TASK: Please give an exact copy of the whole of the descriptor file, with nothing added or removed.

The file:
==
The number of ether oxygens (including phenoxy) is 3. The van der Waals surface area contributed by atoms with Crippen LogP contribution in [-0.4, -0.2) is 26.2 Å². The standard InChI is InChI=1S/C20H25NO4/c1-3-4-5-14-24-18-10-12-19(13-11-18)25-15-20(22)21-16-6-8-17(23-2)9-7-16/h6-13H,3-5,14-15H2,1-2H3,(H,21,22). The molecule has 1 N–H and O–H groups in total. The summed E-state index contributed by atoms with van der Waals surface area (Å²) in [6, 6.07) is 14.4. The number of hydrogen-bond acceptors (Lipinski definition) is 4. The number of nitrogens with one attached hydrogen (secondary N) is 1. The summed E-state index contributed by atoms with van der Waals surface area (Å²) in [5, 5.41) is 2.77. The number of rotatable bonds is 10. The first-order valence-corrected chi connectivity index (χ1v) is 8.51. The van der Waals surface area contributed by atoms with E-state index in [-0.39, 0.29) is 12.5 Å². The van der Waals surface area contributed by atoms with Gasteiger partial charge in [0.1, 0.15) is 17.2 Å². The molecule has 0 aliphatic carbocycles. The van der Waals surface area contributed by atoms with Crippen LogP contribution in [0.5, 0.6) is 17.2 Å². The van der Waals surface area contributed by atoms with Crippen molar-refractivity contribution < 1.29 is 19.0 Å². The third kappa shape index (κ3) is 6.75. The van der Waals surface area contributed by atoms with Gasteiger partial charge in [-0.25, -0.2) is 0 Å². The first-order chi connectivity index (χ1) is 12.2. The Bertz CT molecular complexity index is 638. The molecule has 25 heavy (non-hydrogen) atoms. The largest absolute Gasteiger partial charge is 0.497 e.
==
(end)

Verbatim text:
The number of ether oxygens (including phenoxy) is 3. The van der Waals surface area contributed by atoms with Crippen LogP contribution in [-0.4, -0.2) is 26.2 Å². The standard InChI is InChI=1S/C20H25NO4/c1-3-4-5-14-24-18-10-12-19(13-11-18)25-15-20(22)21-16-6-8-17(23-2)9-7-16/h6-13H,3-5,14-15H2,1-2H3,(H,21,22). The molecule has 1 N–H and O–H groups in total. The summed E-state index contributed by atoms with van der Waals surface area (Å²) in [6, 6.07) is 14.4. The number of hydrogen-bond acceptors (Lipinski definition) is 4. The number of nitrogens with one attached hydrogen (secondary N) is 1. The summed E-state index contributed by atoms with van der Waals surface area (Å²) in [5, 5.41) is 2.77. The number of rotatable bonds is 10. The first-order valence-corrected chi connectivity index (χ1v) is 8.51. The van der Waals surface area contributed by atoms with E-state index in [-0.39, 0.29) is 12.5 Å². The van der Waals surface area contributed by atoms with Gasteiger partial charge in [0.1, 0.15) is 17.2 Å². The molecule has 0 aliphatic carbocycles. The van der Waals surface area contributed by atoms with Crippen LogP contribution in [0.5, 0.6) is 17.2 Å². The van der Waals surface area contributed by atoms with Crippen molar-refractivity contribution < 1.29 is 19.0 Å². The third kappa shape index (κ3) is 6.75. The van der Waals surface area contributed by atoms with Gasteiger partial charge in [-0.25, -0.2) is 0 Å². The first-order chi connectivity index (χ1) is 12.2. The Bertz CT molecular complexity index is 638. The molecule has 25 heavy (non-hydrogen) atoms. The largest absolute Gasteiger partial charge is 0.497 e.